Rooster Posse

Spring weather finally arrived at the farm today. The thermometer reads 64F at the moment, and the sun is shining brightly. Later this afternoon, the two boys and I are planning to take our triplet tandem out for the first ride of the year.

In the meantime, the chickens are loving the opportunity to get out of the barn and scratch up what they can. Before we moved to a farm, we wondered what the point was of having roosters; apart from fertilizing chicken eggs, and waking everybody up at the crack of dawn with their crowing, roosters didn’t seem to have much practical purpose.

How wrong we were! For starters, roosters provide order to the flock. When out foraging on the property in groups, it’s usually the rooster who is most on the lookout and giving leadership to the hens accompanying him. When he uncovers a particularly prime piece of forage material, he doesn’t gobble it all up. Rather, he bobs his head up and down, pointing at it, making a particular kind of deep-throated clucking noise. The hens pick up on this signal, and come running to devour whatever he’s found. We’ve also watched roosters round up groups of hens and drive them into shelter when a fast-moving afternoon thundershower has approached.

Roosters also provide all kinds of entertainment — especially when you have more than one. Ever wonder where the term, “Pecking Order,” comes from? Just spend a day or two watching the chickens interact. There’s a definite hierarchy in the chicken house, and it’s loads of fun to watch. Our current Alpha Rooster is a big Rhode Island Red; he’s easily the largest of the flock, and he carries himself in a way that flaunts that size. The other roosters tread lightly around him, and give him a wide berth, especially near the feeders.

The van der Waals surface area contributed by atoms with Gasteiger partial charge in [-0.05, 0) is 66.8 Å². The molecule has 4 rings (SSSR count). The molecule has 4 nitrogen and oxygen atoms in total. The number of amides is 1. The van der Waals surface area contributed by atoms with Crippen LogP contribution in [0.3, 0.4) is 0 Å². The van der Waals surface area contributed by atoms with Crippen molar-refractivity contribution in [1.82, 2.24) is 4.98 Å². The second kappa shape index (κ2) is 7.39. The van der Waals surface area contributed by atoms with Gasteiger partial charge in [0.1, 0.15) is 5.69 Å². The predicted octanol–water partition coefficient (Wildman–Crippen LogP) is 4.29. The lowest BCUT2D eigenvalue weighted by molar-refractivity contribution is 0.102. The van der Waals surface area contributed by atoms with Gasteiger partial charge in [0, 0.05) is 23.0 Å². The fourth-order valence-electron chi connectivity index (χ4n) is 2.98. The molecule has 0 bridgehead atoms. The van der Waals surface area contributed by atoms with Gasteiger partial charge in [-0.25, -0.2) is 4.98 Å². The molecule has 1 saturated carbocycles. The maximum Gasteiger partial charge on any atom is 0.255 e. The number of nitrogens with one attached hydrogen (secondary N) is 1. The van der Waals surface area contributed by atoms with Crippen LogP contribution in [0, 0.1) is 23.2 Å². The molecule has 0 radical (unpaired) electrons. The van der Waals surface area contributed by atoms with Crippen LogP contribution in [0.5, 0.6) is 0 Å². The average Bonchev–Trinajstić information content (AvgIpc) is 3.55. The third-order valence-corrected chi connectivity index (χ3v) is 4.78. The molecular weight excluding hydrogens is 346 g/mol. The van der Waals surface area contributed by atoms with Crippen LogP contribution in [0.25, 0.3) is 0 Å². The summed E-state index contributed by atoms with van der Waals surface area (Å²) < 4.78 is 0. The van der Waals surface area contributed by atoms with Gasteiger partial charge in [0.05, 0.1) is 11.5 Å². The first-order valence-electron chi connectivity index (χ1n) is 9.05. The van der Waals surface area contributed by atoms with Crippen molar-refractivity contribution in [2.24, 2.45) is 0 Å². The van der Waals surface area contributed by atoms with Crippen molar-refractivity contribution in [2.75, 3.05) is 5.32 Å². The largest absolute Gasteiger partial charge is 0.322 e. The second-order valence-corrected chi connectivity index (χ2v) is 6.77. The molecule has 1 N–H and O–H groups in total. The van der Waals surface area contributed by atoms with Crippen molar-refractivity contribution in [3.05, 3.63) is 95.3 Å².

But just because a particular rooster is lower on the totem pole doesn’t mean he’s out of luck. He just gets a smaller posse (or harem) of hens! It’s the whole “posse” thing that I’ve found most amusing about roosters. A lower-ranking rooster will often take a small group of hens and move to either a different outbuilding or a remote corner of the chicken house. That unit will stick together, particularly when they roost at night. (Yes, the chickens really do come home to roost. Nightly.) There is one group, in particular, that Mrs Yeoman Farmer would like me to move from a corner of the barn to the main chicken area — but every time I try to transplant them, they’re back in their corner the next day.

Anyhow, these “posses” also tend to stick together when they go out to forage in the daytime. The way they carry themselves, and cluck, and signal to each other is fascinating. When we humans come too close, the rooster tends to pull himself into a “high alert” stance, and interpose himself between us and his hens. He’ll then begin a more urgent clucking, which sends the hens scurrying to a new place. Once they’ve gone, he will then follow.

This Barred Rock rooster may rank low in the pecking order, but that’s not stopping him from being a leader to the group he is in charge of:
And maybe that can be an inspiration to us all.

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